A post shared by Heidi Violet (@zerowastechica) on

…from ZeroWasteChica (Instagram)

This is a really great break-down:

(see this blog featured image)


And, here is a great solution for your purse, back pack or carrier bag:


Mindfulness @

When I was 10, my parents were in the middle of a nasty divorce.   One morning, I woke up and my chest hurt.  I struggled to breathe.  I told my dad “I need to go to the hospital…my chest hurts”.  I thought I was having a heart attack.  I started walking to his car.  I may have even grabbed his keys.  He put his arm around me and gently walked me back into the house.  He had me lay down and he put his hand on my stomach and said “breathe”…My breath pushed his hand up and down and he had me only focus on that.  It probably took less than a minute, but the pain went away and I was o.k.  I had had a panic attack.  My dad taught me what is now called “Mindfulness” in that moment.

I’ve used that breathing technique through moving to Australia…seven months pregnant,  job change, losing my best friend to life-saving surgery that failed,  birthing three babies without pain medication or an epidural,  before tests,  before flute performances in Europe, NY’s Carnegie Hall and the Sydney Opera House… through a horrific accident in Africa.   I’ve had moments when I’ve thought ending it would be so much easier.   But I didn’t because, I knew how to find my breath.  That breathing gives the brain enough time to hear “this is not the end” and all the latest research shows the calming effect it has on the nervous system.

Life today is full.   So full that we barely have time to even notice if we take a breath in a day.

You might say “I don’t have time for mindfulness.”

I say “you don’t have time not to.”

You might say “kids won’t sit still for it.”  Well, last year, in a single session, we had a record 73 middle school kids voluntarily come for Mindfulness.

Mindfulness has been proven to improve concentration, reduce stress, improve test scores and reduce bullying.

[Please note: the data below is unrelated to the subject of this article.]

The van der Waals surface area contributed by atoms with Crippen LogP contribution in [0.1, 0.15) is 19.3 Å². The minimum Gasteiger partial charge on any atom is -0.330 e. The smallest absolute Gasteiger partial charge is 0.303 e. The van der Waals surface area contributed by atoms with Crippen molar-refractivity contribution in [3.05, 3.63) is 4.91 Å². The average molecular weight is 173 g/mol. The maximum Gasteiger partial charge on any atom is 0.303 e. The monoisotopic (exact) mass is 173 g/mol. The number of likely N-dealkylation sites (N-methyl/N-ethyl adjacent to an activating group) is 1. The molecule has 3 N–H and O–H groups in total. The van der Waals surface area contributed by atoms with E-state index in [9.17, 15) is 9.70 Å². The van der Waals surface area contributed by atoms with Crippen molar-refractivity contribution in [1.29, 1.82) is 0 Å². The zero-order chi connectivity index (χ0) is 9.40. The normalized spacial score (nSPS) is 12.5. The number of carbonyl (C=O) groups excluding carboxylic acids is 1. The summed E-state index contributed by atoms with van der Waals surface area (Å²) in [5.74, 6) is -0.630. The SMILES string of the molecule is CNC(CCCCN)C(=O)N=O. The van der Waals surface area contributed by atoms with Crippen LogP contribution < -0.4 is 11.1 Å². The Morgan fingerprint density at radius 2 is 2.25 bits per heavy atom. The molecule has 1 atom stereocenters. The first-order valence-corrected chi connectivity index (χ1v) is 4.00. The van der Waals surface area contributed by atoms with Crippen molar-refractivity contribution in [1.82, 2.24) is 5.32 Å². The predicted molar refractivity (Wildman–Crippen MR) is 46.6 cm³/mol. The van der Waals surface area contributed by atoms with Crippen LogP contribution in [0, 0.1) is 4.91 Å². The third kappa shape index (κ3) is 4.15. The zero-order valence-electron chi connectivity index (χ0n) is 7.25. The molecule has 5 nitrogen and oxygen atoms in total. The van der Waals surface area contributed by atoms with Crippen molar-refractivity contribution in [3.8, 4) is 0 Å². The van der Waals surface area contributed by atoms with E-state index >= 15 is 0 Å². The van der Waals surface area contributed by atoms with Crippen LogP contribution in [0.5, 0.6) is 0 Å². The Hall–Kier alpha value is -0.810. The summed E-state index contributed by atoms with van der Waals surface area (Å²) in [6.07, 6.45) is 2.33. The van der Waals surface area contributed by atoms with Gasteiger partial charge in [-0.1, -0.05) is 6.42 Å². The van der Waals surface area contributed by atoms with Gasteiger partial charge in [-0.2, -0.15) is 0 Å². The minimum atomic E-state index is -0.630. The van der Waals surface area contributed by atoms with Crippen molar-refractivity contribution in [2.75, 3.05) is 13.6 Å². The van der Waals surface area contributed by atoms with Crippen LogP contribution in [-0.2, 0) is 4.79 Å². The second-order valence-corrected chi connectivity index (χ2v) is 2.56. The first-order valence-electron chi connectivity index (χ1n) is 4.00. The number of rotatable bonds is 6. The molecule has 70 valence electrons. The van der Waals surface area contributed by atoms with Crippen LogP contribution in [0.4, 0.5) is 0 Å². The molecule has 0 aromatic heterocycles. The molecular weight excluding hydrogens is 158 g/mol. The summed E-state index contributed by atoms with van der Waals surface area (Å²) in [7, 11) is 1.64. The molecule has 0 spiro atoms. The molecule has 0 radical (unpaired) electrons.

And?  It’s just breathing.

Sustainable Three Blog

I have always had a deep love of nature. Essentially a Colorado native, I grew up daydreaming in the fields of my elementary school smelling grass and playing with dandelions (turning our skin yellow when they were yellow and making wishes when they were grey and puffy). My family and I also frequently went to the mountains to our tiny cabin on 3/4 of an acre. We would hike and collect and smell the fresh air. We would pick wild raspberries and eat them, right off the cane. We would use the outhouse which involved walking up rickety steps my dad had nailed right into the side of the hill. Mostly, I remember having the space to enjoy nature.

As I’ve gotten older, I’ve started to enjoy gardening. The most exciting presents arrive daily throughout the spring and summer.

Additionally, as I’ve gotten older, I’ve begun to notice trends that make me sad. When I was younger, in winter, we would witness the “Brown Cloud” over the downtown buildings of Denver. The air pollution would hover just over the buildings. Now, that “Brown Cloud” stretches from Colorado Springs to Boulder…and I can SEE it with my own eyes – in my lifetime! So, we’re talking thirty years. I see litter. I see waste. I see people throwing recyclable and reusable items in the garbage rather than the recycle bins – the city now provides roll-away recycle bins and the recycling is single stream. I see recycling containers in restaurants and parks and the zoo. Upon closer investigation, items that are not recyclable are in the recycling and items that are recyclable are in the garbage. I see that brown cloud. I see the increase in traffic and water usage. I see harmful chemicals being sprayed on plants, trees and grasses.

But, I have hope. Because we used to have to take our recycling to a facility. We used to have to separate our items. We used to do a lot more work. Slowly, it’s getting better and easier. Perhaps one day, recycling will truly be single stream and we won’t even have to separate garbage from recycling. Perhaps we will teach ourselves to reuse rather than recycle in the first place. Perhaps we won’t feel as though we need so much stuff.

I get that it’s a pain to have to do any of it. It’s so much easier to throw things away. But, I can tell you, these days, with all the catastrophes happening in the world, it feels GREAT to do SOMETHING to make a difference for the better. That’s where I come in. Follow me on my journey to attempt to achieve a more sustainable household. We live in the city, so we most likely will not have cows grazing in our backyard. We won’t have enough crops in our garden to feed our entire family for the entire year. But, we will continue to try to decrease our carbon footprint, increase our handprint and increase our overall resiliency.

The concept behind Sustainable Three is simple: Choose three habits to change at a time. Or, do three things once each until they start to form a habit. Be gentle with yourself. But, be optimistic. If nothing else, these three steps should help you “get the ‘should’ off your back.”